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Founding Father of Modern Technology Passes

You may not have heard of Jack Kilby, but if you've ever owned a hand-held calculator, digital watch or a personal computer -- and who hasn't -- you've felt his presence in the tech world. Kilby, who created the first integrated circuit that made virtually all of tech innovations we take for granted a reality, died earlier this week at age 81 after a brief bout with cancer.

Kilby's career began almost 60 years ago, the same year Bell Laboratories introduced the transistor. A little more than a decade later, he jumped to Texas Instruments (TI) where the Dallas-based company had been wrestling with developing more complex circuit boards, but without success.

As the story goes, Kilby, as a new TI employee, had earned no vacation time, so he was left stranded in the office during the company's annual two-week summer closure. Kilby certainly put his spare time to good use, melding all those transistors and capacitors into a single part about half the size of a paperclip. After demonstrating his invention for company executives, the integrated circuit debuted in March 1959.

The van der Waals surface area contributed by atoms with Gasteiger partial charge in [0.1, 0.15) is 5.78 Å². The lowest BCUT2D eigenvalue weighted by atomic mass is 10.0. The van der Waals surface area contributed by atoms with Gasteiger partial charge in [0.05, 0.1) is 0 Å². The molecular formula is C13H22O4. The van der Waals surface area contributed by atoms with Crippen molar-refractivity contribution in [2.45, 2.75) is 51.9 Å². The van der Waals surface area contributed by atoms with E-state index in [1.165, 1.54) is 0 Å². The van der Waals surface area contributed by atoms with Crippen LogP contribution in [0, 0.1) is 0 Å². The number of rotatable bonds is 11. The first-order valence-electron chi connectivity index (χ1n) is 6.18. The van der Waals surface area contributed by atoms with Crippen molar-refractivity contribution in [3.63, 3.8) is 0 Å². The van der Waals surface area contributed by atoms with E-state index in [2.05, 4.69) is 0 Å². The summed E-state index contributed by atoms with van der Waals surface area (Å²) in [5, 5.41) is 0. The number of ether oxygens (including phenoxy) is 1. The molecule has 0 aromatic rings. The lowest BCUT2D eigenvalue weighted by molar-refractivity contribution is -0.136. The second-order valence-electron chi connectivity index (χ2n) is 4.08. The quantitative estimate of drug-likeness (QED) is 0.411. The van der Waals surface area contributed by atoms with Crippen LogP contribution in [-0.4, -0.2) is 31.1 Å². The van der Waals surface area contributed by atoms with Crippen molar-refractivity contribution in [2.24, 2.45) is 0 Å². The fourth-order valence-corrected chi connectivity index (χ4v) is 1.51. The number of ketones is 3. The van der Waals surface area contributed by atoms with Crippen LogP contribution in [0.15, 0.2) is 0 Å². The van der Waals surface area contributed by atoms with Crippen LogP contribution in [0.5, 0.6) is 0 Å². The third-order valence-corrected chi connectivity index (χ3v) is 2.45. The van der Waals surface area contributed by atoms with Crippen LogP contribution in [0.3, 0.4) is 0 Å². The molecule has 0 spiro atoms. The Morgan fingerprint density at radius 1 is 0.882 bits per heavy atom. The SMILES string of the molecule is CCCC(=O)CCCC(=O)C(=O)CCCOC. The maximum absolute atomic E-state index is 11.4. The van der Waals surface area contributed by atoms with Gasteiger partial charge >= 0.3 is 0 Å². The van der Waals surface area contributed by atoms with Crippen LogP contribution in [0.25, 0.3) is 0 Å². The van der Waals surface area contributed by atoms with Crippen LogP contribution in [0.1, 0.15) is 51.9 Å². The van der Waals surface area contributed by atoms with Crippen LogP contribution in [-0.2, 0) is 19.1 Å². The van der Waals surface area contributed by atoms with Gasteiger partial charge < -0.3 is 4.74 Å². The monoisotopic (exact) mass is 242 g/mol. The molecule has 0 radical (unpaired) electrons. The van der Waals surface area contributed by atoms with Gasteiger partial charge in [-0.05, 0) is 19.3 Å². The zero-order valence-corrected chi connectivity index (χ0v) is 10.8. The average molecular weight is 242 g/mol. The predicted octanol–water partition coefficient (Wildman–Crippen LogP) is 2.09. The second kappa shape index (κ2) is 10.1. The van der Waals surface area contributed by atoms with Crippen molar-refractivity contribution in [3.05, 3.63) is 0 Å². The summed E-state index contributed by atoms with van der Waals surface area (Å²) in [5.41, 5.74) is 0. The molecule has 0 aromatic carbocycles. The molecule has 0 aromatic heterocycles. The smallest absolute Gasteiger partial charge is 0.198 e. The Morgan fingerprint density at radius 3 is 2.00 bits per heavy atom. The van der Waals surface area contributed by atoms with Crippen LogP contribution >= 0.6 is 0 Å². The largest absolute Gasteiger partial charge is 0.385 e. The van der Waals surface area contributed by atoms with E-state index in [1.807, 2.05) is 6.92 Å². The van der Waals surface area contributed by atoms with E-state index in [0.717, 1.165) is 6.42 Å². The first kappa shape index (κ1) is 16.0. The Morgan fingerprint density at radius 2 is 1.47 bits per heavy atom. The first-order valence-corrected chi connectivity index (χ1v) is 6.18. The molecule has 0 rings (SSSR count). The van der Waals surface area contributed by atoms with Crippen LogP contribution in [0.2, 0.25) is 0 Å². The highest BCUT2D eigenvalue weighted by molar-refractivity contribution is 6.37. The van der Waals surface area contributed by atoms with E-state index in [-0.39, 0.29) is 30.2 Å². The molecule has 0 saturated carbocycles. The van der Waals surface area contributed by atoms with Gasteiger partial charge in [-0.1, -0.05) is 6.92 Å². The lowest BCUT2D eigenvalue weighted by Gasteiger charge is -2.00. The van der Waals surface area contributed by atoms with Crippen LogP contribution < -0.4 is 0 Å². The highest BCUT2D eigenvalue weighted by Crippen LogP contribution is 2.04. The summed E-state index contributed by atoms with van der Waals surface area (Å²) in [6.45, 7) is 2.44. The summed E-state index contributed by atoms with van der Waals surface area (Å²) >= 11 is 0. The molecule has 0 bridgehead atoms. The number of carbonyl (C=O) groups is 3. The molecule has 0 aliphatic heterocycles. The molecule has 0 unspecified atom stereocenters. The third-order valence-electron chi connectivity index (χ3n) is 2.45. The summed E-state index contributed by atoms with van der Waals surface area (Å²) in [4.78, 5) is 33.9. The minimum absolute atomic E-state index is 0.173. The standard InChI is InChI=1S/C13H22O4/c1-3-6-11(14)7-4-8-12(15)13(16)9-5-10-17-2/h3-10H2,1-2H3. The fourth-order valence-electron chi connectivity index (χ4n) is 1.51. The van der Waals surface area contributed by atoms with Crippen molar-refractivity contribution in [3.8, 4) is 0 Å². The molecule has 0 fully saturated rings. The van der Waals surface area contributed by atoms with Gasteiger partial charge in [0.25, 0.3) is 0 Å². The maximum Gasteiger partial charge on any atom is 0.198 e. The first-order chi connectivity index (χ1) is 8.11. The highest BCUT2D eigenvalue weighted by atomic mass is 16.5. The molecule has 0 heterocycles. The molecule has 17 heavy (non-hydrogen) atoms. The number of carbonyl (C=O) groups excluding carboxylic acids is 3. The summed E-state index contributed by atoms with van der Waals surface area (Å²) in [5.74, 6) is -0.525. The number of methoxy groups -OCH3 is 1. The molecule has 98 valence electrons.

Funny thing is, Robert Noyce, a scientist working for a semiconductor firm, was working on the same thing, only incorporating silicon into his design, and filed a patent a half-year after Kilby did. Eventually, both inventors and companies shared the credit and royalties. Kilby received numerous honors during his career, the most prestigious of them were the National Medal of Technology in 1990 and the Nobel Prize in 2000. Noyce did OK too: He eventually co-founded Intel.

Kilby's sense of wonder seemingly never waned. He was amazed one of his many innovations -- a $500 handheld calculator he invented for TI in the early 60s -- can be routinely found just about anywhere for $5.

Makes you wonder when and where our next "Kilby" will come from...

USA Today June 22, 2005

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